Scott Walker is now top tier Presidential timber for the future — as big as Ronald Reagan in 1968.
He might even be better than Reagan.
Like Reagan, he’s a rock solid conservative on every issue. Like Reagan, he’s also soft-spoken, so doesn’t scare moderates and independents.
He is the son of a Baptist preacher. Though he carved his reputation in Wisconsin as a no-nonsense fiscal conservative, he’s also solidly pro-life, staunchly pro-Second Amendment, and open about his Christian faith.
Scott Walker is the real deal.
He’s also a true leader.
He risked his political career by taking on the public sector unions, which were bankrupting Wisconsin and strangling the economy.
That’s what real leaders do. They do what they know is right even if it means they might lose everything.
That’s what George Washington, Abraham Lincoln, and Ronald Reagan did.
George Washington was a hero in the British army for his exploits in the French and Indian War. He had everything — was the richest man in America in 1776.
He risked it all to take on the British Empire. Had the British captured Washington, he would have been shot or hanged.
For George Washington, doing what was right was far more important that protecting his fortune, his hero status with the world’s #1 superpower, or even his life.
Washington stepped down from the Presidency after serving two terms. He could have easily set up a dictatorship because of his popularity. But he didn’t. He did what was right.
Lincoln kept the union together — which cost him his life (a bullet in the head from confederate partisan John Wilkes Booth).
Reagan certainly risked a lot, too. But I don’t think he risked as much as Walker did — at least not in the early stages of his political career.
Scott Walker came from nowhere. He was basically just an average citizen who decided to run for Governor to fix his home state. He reminds me of Jimmy Stewart in “Mr Smith Goes to Washington.”
Reagan was a conservative superstar after his 1964 speech on behalf of Barry Goldwater.
Unlike Walker, Reagan was the ideal candidate out of central casting.
Unlike Walker, Reagan was a great speechmaker.
Not that Walker is a bad speaker. He’s pretty good. But Reagan was one of the greatest speechmakers ever.
Of course, Reagan also risked a lot to stay true to his beliefs.
The easiest thing for him to do would have been to “go along to get along” with the media and the Political Class in Washington.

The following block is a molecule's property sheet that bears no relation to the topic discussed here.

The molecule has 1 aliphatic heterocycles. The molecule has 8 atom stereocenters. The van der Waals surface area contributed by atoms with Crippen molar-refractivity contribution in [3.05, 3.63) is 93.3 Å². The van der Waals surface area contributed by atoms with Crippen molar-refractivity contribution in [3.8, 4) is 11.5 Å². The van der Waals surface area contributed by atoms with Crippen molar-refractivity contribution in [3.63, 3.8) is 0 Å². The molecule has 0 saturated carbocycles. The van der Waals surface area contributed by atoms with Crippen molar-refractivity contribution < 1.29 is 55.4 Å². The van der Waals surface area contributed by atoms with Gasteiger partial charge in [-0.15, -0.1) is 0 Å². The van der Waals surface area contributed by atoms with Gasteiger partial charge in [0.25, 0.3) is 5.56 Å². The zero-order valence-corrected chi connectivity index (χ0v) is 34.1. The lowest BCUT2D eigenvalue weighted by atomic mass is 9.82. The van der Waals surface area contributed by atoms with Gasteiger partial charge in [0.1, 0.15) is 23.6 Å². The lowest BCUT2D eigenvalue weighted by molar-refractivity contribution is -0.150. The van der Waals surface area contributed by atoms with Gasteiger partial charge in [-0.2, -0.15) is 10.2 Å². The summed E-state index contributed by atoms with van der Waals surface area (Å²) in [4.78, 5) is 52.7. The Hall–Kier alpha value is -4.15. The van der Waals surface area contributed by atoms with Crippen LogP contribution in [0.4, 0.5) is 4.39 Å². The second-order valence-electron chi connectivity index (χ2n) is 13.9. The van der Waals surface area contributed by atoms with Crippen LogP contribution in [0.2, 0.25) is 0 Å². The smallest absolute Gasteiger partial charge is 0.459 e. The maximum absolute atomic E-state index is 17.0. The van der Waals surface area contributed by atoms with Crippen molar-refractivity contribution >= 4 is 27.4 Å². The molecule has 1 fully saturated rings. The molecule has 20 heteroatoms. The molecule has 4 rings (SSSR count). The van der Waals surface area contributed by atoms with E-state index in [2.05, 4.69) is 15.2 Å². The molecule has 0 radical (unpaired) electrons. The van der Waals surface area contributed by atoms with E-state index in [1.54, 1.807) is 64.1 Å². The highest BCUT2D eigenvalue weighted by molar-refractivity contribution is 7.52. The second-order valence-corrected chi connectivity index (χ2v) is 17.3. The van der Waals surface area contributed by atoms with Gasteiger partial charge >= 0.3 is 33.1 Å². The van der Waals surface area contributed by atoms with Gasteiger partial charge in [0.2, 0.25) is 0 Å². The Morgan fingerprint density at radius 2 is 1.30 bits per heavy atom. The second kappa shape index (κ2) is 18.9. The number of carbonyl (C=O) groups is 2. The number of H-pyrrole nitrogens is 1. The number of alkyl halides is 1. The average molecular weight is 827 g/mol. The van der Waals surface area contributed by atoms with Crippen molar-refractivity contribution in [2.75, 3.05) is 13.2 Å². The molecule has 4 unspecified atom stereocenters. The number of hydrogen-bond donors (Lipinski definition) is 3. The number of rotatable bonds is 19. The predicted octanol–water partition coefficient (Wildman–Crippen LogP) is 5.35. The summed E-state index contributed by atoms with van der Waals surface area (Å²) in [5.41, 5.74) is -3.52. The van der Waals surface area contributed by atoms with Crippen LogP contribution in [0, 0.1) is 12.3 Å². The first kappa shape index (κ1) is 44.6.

Instead, Reagan stood up to the Soviet Union and continued to pursue a missile defense shield, rather than appease the Soviets and give up the missile defense, going against Conventional Wisdom and just about the entire Political Class in Washington.
Reagan knew that was the right thing to do.
Reagan also went up against the Political Class (including then Republican Senate Majority Leader Bob Dole) to cut tax rates from a top rate of 70 percent to 28 percent, unleashing the longest sustained period of economic expansion in American history.
Again, Reagan knew what was right, and did it — in the face of relentless criticism from the media and the Political Class.
Reagan was comfortable in his own skin. He knew who he was and knew what he believed. I never once heard Reagan talk about polls. He talked only about his vision for the country — more freedom, less government.
Scott Walker reminds me a lot of Ronald Reagan. He doesn’t have Reagan’s great speechmaking ability.
But Walker has a strong quiet demeanor. He’s as Wisconsinite to the core. He, too, is comfortable in his own skin.
Scott Walker doesn’t run around spiking the football and beating his chest the way Obama does over bin Laden.
Walker just quietly does exactly what he says he’s going to do.
Since Walker’s reforms took effect 18 months ago, the public sector unions have lost more than half their membership.
Gee, if more than half the members of your club quit your club the instant they aren’t forced by law to be members of your club, it’s probably time to rethink your club.
That’s what’s happening to the public sector unions in Wisconsin.
Since Walker was sworn in as Governor of Wisconsin on January 3, 2011, he has managed to turn a $3.6 BILLION structural Wisconsin budget deficit into a $300 MILLION budget surplus.
Walker has even put more than $60 MILLION into a “rainy day” fund so that Wisconsin can better cope with any unforeseen disasters. He did all this in just 18 months without raising taxes . . . and without laying off any teachers, police, or firefighters.